What journey are you on? Whatever your beliefs, life is a series of journeys. We’re all trying to find who we are, what career we should be in, our soul mate, where we belong, etc.
Often, one of the most difficult journeys for any person is their career. “What is right for me?” And while the typical “successful” climb up the ladder is what everyone seems to want, most of us have incredibly atypical careers.
The only thing I’ve always known about my career is that I would be a writer. In college, I started out majoring in journalism, convinced I’d be a great reporter like Woodward and Bernstein. But as time went by, I realized the place for me was in the English department, sifting through the power of the pen and how it has changed our lives and our world over and over again.
Words are my passion. So I made the switch and convinced myself that a career as an English professor was my new journey. I planned to graduate then go immediately into grad school for my masters. Little did I know just how much my college debt would change that. I changed my mind, decided I’d get a job, work incredibly hard to pay my debt down, and then go to grad school.
But with our 2012 economy, that’s not how it worked. It took me from that May until October to get a job as a news clerk, the lowest position in our local paper’s newsroom.
So I did what I do everywhere: I worked hard. Within less than seven months, I got promoted. I became a “reporter.” This is the type of moving-up-the-ladder, “successful” job people want. I got invited to come back to my university for an alumni event. People were proud of me.
But I didn’t want it. My heart wasn’t in journalism. And the newspaper industry, the way it folds you in, then spits you out like a wad of tobacco, wasn’t for me. I didn’t want that life. So I took a huge step. I left.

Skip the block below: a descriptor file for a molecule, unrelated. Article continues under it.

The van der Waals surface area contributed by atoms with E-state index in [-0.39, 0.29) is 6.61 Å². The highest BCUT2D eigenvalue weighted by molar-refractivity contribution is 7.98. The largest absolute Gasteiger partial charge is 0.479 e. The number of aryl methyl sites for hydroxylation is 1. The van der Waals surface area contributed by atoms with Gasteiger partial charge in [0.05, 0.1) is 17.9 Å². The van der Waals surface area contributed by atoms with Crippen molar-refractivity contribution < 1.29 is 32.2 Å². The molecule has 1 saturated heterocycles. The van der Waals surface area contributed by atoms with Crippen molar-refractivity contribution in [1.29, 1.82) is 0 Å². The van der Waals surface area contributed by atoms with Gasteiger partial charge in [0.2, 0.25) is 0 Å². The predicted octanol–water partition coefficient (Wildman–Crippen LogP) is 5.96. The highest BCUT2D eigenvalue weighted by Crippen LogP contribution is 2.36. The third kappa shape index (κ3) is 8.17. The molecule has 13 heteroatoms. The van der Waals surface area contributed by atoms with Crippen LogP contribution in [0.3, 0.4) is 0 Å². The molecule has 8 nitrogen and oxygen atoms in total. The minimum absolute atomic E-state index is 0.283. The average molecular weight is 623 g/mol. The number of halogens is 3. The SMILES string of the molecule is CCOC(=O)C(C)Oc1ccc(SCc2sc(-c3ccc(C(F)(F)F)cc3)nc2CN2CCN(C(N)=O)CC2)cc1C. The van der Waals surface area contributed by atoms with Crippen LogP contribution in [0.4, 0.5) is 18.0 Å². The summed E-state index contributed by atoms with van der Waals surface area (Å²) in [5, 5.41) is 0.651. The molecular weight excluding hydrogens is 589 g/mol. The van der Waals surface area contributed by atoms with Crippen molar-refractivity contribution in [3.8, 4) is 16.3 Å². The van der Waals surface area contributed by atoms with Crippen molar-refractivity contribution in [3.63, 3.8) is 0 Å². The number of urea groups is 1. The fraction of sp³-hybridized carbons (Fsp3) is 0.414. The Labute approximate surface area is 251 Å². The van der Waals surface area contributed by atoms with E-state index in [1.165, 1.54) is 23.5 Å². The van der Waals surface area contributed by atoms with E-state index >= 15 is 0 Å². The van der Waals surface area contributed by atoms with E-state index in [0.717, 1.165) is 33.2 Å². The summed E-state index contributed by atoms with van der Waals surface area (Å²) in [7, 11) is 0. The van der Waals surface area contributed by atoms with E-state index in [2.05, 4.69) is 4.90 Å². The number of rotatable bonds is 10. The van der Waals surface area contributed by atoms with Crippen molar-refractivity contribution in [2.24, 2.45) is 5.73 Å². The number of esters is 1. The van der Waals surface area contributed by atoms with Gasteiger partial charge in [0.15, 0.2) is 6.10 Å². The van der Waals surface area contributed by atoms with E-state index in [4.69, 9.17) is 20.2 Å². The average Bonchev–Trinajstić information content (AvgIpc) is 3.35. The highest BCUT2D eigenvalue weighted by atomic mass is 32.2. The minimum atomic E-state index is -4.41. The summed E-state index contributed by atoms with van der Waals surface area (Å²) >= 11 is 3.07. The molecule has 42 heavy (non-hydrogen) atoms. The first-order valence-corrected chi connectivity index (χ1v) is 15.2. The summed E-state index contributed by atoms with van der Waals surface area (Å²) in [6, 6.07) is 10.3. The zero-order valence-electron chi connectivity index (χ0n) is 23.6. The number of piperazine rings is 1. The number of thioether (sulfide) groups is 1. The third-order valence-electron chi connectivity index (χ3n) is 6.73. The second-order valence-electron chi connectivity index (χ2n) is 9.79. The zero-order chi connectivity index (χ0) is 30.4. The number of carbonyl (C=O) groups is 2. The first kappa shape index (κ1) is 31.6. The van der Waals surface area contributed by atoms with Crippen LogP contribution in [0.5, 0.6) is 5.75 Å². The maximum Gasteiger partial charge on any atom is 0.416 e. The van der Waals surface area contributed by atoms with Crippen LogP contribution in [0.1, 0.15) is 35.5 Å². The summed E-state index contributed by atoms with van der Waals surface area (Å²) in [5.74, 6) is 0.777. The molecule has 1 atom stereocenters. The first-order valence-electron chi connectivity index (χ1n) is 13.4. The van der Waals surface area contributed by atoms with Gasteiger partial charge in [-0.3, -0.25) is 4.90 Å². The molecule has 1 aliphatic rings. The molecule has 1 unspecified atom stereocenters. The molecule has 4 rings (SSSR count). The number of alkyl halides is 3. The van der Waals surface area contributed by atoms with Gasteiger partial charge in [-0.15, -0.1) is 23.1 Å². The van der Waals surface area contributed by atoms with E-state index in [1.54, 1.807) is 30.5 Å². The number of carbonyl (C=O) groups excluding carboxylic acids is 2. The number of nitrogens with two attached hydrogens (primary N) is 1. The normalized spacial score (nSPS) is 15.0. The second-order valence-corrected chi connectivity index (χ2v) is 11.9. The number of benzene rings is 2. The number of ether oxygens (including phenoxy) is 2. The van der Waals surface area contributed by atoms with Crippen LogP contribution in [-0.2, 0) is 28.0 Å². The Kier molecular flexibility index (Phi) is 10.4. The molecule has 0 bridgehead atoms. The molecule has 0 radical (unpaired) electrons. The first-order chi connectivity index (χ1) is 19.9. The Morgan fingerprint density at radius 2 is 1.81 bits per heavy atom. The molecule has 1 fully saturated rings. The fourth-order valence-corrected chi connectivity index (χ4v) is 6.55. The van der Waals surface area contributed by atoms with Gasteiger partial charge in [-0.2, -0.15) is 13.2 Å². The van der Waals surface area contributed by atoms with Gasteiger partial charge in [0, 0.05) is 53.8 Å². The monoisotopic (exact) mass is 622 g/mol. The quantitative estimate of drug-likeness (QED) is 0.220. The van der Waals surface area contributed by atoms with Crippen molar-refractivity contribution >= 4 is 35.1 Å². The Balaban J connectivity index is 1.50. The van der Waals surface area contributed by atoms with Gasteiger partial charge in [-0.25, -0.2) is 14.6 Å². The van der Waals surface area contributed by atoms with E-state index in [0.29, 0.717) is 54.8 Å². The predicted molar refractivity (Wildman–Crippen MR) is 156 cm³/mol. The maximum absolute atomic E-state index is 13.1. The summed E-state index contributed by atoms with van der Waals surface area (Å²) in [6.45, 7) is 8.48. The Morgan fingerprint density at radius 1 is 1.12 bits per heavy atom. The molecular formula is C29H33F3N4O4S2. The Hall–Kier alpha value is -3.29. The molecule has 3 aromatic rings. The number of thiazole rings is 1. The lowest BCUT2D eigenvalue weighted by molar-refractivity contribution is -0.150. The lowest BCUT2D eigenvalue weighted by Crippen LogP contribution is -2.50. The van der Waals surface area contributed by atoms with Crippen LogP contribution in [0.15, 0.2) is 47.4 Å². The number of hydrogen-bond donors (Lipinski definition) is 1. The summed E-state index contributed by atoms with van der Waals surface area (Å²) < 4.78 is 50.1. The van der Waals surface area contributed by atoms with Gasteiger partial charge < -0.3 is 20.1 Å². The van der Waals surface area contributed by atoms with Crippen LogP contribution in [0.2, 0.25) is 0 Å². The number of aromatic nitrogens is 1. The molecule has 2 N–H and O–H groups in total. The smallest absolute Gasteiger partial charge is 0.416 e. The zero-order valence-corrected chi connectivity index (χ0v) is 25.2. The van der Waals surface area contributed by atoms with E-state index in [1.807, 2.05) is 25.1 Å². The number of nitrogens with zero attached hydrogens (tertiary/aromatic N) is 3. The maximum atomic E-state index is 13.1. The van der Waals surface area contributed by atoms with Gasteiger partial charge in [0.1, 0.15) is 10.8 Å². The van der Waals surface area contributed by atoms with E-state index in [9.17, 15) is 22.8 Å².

At the time, I had nothing lined up. But God had a plan I didn’t know about. Within two weeks, I got a job doing freelance resume writing. They liked my background in news and English. A few months later, I took a part time position as an administrative assistant, a role that has since expanded to include social media, marketing and a ton of other stuff. Then last week, I got another part time position, as a social media manager for a manufacturer.
So my career journey? It’s ongoing. I don’t know what the end result is. But I do know a few things now about how the world works and I want to share them with you. Because I know how hard it can be to be jobless or underemployed. I have friends right now who are trying so hard to break into their field. So I want to encourage you. Here are six things that may help you out while in college, after college or while you’re searching for a job.
- If possible, get internships and make a lot of connections before you graduate. I was so busy working (paying for college) that I didn’t have time for this. But I should have made time. Especially if you know what field you want to break into, this is essential. Connections are often what gets you the job these days. Don’t forget that.